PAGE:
I've also read that excellent post by leosmith about listening back on HTLAL a few times. It's taken a few reads for it to sink in though. I just don't think I was ready to hear just how valuable listening is, or wasn't ready to make enough room for it in my daily routine. Me being a little stubborn and sticking to my preferred methods, I, admittedly, have been one of those language learners who's not included listening high enough up on my priority of language learning needs. Yes I've certainly included a good amount of listening via courses and watching the odd blocks of TV, but not nearly as much as I perhaps could have. I'm certainly convinced lately by a good number of very experienced learners here on the forum, that more emphasis/importance/respect with regards to listening being a high priority in my attentive study routine will be particularly wise as part of my synergy and evolution of language learning methods. Glad to read this thread myself too :) thanks again leosomith!

Just to add, although I was doing things out of balance, is comforting to know that many a language learner has good evidence that more listening works very well. I can only look forward to improvements by including more listening, that's definitely a plus! ;)
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Re: LIE to a Polyglot

Postby garyb » Wed Dec 14, 2016 10:17 am

The importance of lots of listening seems to be a conclusion that most of us end up coming to, to the point where on here "listen more" is often prescribed as the solution to all problems. While I don't go that far, I do agree on its importance and see it as the base of effective language learning. It's nice to see that your post addresses the quality as well as the quantity of listening, which I feel is sometimes neglected in the "just listen more" responses.
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Re: LIE to a Polyglot

Postby rdearman » Wed Dec 14, 2016 1:15 pm

Sorry to be a buzz kill. :D

I think you need to make a distinction between hearing and listening. I have frequently heard a TL audiobook but not listened. Listening is an active skill which I would liken to intensive reading. Just putting a DVD in your player and zoning out thinking about you dinner isn't going to magic your TL into your head.

Listening requires attention and active participation.
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Re: LIE to a Polyglot

Postby AnthonyLauder » Wed Dec 14, 2016 1:33 pm

You mentioned that listening is key to everything, and that reading merely supports it. However, it seems that super successful polyglots often experience reading as listening. That is, when most of us are reading we can "hear" the words in our heads, but several super successful polyglots have told me that they hear words they are reading, not in their heads, but in their ears. So, reading practice is listening practice.

I was inspired by studies on top level music composers, who don't need to listen to music to hear it. According to research, they can read sheet music and hear the music in their ears. Astonishingly, neuroscientists have discovered that when these people are not imagining this. It is really happening. The connection from the brain to the ear works with them in both directions. That is, when they read, or even think of, sheet music, it triggers vibration of the tiny hairs in the ear that would have been triggered if they were actually listening to the music.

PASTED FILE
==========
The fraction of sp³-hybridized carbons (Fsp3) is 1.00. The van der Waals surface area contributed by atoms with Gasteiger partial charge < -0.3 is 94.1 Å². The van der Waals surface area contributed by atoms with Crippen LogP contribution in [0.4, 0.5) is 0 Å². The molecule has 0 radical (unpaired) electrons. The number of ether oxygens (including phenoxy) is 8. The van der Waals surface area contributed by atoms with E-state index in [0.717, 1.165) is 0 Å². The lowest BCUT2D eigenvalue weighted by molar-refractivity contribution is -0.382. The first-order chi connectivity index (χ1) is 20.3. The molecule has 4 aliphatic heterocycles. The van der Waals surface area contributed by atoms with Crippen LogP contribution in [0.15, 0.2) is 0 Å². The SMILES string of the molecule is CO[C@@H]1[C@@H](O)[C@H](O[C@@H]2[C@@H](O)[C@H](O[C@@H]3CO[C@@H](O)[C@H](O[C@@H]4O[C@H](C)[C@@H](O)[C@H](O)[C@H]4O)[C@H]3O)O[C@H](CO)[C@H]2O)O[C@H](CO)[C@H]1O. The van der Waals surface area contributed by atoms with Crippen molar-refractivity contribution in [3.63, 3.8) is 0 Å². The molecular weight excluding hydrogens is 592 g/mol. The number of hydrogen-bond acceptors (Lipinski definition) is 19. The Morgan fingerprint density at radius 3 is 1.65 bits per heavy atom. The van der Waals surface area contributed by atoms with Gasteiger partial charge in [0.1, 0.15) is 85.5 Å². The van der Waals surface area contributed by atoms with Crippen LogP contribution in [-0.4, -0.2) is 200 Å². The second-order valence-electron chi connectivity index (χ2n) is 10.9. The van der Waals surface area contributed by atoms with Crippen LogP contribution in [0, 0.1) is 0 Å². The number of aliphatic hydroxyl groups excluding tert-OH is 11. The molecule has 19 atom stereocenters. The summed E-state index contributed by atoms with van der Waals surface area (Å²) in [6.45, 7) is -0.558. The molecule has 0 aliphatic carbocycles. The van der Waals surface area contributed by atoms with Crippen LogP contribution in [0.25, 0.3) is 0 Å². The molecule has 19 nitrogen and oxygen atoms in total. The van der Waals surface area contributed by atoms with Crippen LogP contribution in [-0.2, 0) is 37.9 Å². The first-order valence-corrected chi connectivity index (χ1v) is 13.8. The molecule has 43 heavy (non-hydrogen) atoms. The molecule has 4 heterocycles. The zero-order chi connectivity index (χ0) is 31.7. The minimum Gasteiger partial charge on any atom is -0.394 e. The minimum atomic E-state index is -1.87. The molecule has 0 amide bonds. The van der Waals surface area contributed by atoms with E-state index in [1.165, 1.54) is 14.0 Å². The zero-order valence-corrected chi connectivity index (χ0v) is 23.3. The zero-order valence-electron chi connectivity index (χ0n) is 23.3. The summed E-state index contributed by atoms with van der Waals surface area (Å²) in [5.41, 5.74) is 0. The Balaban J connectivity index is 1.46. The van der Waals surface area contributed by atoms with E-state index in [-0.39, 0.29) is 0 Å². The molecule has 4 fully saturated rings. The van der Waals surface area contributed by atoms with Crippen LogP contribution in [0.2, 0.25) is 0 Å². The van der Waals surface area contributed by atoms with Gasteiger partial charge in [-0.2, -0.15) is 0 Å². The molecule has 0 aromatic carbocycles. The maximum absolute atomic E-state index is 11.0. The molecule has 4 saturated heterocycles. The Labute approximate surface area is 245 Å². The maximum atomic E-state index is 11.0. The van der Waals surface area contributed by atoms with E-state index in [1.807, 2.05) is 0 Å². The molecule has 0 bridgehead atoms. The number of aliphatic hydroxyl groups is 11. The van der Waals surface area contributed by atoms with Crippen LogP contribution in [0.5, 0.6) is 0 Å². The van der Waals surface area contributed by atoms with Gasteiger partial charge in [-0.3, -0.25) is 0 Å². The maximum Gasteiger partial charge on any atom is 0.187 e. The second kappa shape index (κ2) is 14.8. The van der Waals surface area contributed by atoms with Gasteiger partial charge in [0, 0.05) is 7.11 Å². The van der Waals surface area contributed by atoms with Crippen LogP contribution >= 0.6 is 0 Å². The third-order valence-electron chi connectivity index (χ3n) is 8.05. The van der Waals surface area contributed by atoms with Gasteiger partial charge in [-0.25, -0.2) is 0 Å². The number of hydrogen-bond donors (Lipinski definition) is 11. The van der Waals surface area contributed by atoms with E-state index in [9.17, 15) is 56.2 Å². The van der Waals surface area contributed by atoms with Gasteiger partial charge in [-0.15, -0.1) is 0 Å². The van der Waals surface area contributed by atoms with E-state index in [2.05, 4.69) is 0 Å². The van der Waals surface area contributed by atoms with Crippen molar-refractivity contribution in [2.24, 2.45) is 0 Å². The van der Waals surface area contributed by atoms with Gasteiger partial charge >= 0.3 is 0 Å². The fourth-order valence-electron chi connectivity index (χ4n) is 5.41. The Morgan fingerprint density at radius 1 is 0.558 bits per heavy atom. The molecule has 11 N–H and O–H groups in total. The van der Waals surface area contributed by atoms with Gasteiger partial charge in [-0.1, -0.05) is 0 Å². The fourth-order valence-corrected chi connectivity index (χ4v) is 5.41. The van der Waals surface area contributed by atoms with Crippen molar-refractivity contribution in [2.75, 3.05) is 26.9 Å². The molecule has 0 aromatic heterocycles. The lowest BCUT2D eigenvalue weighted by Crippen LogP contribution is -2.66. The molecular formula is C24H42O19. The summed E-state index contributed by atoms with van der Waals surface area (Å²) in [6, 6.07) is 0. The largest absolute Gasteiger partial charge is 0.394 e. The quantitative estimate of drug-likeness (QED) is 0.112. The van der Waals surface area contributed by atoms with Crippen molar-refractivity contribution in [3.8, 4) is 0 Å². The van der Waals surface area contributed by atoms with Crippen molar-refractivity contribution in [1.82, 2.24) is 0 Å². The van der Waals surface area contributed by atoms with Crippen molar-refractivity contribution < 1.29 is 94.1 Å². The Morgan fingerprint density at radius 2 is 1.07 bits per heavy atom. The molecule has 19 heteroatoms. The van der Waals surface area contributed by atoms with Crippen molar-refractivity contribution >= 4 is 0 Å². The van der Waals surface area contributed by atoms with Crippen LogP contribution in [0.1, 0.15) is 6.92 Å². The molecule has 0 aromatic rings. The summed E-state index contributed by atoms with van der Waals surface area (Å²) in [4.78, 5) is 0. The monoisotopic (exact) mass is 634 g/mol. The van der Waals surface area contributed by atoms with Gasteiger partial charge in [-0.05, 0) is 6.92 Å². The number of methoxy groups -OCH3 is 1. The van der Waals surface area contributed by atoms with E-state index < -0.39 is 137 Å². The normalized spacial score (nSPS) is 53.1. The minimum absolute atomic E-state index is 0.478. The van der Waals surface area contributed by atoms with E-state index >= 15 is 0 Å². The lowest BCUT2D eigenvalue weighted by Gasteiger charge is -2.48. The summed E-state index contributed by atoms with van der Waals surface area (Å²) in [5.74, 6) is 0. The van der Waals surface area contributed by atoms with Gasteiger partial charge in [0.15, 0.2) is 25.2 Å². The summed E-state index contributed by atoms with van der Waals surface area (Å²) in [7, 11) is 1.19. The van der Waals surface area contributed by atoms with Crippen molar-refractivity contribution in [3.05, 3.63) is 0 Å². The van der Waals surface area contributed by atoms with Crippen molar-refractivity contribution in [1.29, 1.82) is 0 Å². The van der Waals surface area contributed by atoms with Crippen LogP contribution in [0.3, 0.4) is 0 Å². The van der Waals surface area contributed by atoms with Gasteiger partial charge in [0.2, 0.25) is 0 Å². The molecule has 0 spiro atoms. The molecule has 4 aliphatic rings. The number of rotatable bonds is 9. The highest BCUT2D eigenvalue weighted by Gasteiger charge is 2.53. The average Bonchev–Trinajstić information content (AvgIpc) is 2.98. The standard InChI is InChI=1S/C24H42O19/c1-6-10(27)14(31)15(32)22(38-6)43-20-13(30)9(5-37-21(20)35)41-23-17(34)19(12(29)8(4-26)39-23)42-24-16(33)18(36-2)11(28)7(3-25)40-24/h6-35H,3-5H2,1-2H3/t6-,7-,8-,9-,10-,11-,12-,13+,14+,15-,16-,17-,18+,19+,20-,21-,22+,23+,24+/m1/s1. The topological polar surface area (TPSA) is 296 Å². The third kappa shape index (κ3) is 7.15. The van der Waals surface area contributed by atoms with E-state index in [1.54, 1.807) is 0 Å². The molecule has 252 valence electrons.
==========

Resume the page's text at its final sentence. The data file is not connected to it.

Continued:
I wondered if something similar happened to polyglots, and so I asked around. A few highly successful polyglots told me that they experience something similar: when they read text, they hear a voice whispering in their ear.

They also have another similarity to composers, who listen to music and see the music score in their mind's eye. Some of the polyglots told me that when they hear people speaking, they see "subtitles" in their mind, which they can read.

Now, my own questions on this were informal, and this was far from scientific, but it has triggered me into using myself as a guinea pig, with much of my focus these days seeing if I can train my brain to hear (in my ears) what I read, and to automatically see subtitles for what I hear.
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Re: LIE to a Polyglot

Postby jeff_lindqvist » Wed Dec 14, 2016 2:44 pm

AnthonyLauder wrote:That is, when they read, or even think of, sheet music, it triggers vibration of the tiny hairs in the ear that would have been triggered if they were actually listening to the music.

Do they have to think of sheet music, or music? I never think of sheet music, but I DO think of tunes and songs during all awake hours. The way of the lazy fist keeps my repertoire alive. 8-)
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Re: LIE to a Polyglot

Postby whatiftheblog » Wed Dec 14, 2016 3:13 pm

AnthonyLauder wrote:They also have another similarity to composers, who listen to music and see the music score in their mind's eye. Some of the polyglots told me that when they hear people speaking, they see "subtitles" in their mind, which they can read.

It's so interesting that you mention this because this happens to me, but only with French and, to a much more limited extent, Spanish, but not English or Russian. I don't think of myself as anything approaching an accomplished polyglot; I thought this was fairly standard for language learners, actually. This also translates into speaking - with more complex sentence structures in French, I "see" the "subtitles" of what I'm saying a split second before I say it.